A natural disaster destroyed my home…What do I do?by Tim Manni
“Few states are immune to natural disasters,” writes HSH.com contributing writer Marcie Geffner, “and each event affects thousands of homeowners who are forced to cope with the physical and emotional damage, as well as the prospect of perhaps not being able to manage their mortgage payments.”
Unfortunately, natural disasters don’t guarantee mortgage relief.
It’s very important for homeowners to realize that it’s up to you to get in touch with your lender following a disaster. You wouldn’t believe the time we spent researching what mandatory mortgage relief is actually available for homeowners.
The closest we came to finding guaranteed mortgage relief was this:
The Federal Housing Administration traditionally imposes a 90-day moratorium on foreclosures of FHA-insured loans in a disaster area. This freeze, triggered by an official declaration by the current president at the time of the disaster, gives the homeowner “a little more time” to work with the lender and insurance carrier to assess the damage and understand the situation, says Karol Mason, business process quality manager at Wells Fargo Home Mortgage.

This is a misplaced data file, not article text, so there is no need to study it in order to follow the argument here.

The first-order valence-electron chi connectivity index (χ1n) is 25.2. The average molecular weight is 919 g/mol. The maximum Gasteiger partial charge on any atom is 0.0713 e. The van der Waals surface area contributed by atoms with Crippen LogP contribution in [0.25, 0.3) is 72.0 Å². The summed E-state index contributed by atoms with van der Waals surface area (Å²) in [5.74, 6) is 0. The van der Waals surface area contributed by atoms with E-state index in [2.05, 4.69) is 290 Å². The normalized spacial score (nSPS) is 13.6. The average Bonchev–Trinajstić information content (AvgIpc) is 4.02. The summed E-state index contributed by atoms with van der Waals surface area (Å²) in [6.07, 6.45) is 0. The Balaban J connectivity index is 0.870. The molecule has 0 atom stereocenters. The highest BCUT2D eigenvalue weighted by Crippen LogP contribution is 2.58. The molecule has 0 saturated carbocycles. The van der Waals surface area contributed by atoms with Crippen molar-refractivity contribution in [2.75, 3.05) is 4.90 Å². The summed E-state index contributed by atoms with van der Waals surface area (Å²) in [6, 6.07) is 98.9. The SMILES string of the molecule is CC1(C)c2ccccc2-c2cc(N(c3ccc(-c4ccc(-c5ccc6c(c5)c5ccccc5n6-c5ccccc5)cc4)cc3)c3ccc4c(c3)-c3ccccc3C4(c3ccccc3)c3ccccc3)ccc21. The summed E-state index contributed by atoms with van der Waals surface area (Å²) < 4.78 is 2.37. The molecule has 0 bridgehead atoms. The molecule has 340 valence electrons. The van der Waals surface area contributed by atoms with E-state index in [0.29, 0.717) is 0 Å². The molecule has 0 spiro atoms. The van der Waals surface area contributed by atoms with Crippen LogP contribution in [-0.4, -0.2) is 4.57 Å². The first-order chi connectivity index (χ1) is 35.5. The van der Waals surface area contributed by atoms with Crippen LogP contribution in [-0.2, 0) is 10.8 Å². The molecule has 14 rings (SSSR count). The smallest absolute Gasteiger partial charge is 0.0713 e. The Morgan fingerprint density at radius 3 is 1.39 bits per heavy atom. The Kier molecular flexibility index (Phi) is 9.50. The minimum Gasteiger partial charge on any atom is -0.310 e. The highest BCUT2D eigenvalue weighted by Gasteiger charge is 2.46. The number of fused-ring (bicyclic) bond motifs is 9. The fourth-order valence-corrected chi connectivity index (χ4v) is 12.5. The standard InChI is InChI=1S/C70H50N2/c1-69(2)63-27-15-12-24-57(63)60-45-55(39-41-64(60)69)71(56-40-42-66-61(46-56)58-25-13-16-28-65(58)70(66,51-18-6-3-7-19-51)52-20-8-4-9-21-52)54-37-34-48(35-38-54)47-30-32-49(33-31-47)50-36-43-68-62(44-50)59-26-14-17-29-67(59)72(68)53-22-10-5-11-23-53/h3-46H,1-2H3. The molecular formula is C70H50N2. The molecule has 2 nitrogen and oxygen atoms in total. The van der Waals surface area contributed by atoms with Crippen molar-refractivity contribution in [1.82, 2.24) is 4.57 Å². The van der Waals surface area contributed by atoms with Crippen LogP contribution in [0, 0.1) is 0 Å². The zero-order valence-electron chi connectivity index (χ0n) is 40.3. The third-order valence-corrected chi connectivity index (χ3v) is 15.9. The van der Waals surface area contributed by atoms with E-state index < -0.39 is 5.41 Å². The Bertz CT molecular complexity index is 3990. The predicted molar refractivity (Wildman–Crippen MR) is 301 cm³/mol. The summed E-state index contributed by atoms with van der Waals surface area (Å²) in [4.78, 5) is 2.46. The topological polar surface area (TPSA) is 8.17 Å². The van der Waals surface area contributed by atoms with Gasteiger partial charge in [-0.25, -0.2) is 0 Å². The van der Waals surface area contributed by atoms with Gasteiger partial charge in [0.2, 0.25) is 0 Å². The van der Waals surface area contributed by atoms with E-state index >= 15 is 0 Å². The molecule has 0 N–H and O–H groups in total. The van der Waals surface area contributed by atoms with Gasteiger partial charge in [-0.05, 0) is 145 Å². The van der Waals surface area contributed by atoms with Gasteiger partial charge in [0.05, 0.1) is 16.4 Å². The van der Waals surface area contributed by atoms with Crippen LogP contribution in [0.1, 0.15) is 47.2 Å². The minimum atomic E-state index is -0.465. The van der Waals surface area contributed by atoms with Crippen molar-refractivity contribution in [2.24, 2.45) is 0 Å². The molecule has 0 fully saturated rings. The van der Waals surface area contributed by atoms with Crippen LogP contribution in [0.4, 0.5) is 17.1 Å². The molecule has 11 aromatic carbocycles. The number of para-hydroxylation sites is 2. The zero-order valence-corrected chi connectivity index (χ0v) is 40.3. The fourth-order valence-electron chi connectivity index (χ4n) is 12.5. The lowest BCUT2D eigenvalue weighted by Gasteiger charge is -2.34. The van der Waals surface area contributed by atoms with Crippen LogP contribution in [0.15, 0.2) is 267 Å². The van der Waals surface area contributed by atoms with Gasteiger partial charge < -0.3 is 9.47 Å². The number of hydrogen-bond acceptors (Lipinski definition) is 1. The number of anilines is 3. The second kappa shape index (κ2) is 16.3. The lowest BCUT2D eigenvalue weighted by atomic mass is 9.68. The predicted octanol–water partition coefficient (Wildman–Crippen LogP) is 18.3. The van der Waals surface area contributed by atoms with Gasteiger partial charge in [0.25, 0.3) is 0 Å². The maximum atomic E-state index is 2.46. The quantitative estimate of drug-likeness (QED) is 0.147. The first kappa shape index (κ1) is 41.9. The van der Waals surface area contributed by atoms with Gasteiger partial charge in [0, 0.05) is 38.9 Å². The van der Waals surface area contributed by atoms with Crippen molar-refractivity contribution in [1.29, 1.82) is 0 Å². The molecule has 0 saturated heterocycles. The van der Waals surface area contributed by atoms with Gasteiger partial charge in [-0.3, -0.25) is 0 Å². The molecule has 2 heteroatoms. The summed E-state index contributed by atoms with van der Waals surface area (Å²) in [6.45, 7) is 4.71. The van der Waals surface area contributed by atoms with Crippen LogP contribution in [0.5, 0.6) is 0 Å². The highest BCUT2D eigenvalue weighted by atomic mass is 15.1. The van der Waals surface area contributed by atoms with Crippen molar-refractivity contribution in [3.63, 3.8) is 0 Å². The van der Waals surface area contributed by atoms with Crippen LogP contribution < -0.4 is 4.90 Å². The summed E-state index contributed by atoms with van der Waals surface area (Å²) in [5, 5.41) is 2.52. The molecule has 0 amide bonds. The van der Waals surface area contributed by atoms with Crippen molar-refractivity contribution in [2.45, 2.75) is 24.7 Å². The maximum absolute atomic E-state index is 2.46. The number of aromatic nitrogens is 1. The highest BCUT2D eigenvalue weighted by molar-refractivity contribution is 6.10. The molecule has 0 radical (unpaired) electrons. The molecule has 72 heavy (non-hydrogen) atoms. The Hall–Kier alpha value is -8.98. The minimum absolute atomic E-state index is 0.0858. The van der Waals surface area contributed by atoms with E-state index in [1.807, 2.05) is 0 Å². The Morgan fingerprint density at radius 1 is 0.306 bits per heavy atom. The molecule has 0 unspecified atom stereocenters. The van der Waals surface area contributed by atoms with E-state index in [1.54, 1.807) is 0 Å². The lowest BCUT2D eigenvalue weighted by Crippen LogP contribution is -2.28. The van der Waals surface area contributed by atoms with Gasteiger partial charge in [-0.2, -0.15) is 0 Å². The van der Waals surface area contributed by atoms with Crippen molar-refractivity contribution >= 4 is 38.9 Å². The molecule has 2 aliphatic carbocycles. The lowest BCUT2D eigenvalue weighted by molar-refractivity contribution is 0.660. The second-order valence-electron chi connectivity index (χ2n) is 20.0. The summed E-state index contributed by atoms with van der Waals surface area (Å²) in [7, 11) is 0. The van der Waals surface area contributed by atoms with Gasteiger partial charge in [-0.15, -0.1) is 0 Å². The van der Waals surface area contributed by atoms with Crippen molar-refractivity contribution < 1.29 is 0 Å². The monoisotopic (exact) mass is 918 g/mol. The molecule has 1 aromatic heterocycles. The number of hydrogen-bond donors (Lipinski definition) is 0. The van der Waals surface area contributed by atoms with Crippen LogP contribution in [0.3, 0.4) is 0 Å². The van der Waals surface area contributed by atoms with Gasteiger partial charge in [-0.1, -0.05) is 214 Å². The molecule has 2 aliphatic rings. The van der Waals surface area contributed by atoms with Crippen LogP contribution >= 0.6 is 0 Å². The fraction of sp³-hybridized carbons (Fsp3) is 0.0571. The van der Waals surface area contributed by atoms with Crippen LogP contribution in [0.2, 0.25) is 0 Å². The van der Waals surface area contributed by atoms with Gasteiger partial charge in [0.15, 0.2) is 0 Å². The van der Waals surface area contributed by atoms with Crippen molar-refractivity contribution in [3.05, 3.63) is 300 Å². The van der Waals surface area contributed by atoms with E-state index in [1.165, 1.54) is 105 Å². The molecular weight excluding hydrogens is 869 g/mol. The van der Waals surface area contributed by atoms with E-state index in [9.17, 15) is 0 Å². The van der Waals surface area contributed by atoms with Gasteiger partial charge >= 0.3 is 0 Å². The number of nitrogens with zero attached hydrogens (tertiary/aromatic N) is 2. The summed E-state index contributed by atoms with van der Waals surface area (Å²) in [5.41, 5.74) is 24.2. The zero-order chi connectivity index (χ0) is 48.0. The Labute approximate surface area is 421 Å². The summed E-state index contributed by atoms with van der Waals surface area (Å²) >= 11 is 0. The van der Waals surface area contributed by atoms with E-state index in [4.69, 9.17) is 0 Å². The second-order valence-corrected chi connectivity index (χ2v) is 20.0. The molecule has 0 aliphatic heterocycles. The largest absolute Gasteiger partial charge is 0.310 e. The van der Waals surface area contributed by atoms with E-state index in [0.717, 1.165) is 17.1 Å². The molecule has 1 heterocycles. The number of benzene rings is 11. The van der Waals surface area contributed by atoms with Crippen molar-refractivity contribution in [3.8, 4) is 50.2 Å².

In a Freddie Mac press release following the tornadoes which destroyed parts of the Midwest, Freddie outlined several ways in which lenders and servicers can provide mortgage relief, but the language of the release said Freddie can only “strongly encourage servicers to help affected borrowers with Freddie Mac-owned loans by”:
- Suspending foreclosure and eviction proceedings for up to 12 months
- Waiving assessments of penalties or late fees against borrowers with disaster-damaged homes
- Not reporting forbearance or delinquencies caused by the disaster to the nation’s credit bureaus
Geffner talked to the experts and outlined several tips for homeowners when seeking mortgage relief following a disaster:
• Call your loan servicer as soon as possible
• Take good notes during the conversation
• Follow through on any documentation that is requested and keep copies
• Follow up and make sure agreed-upon accommodations are given as promised
• Contact a housing counseling agency approved by the U.S. Department of Housing and Urban Development for additional assistance
• Notify the credit bureaus that your house is located in a disaster area
Be sure to read Marcie Geffner’s article in full to learn about how your credit might be affected, what to do when relief runs out, and much, much more.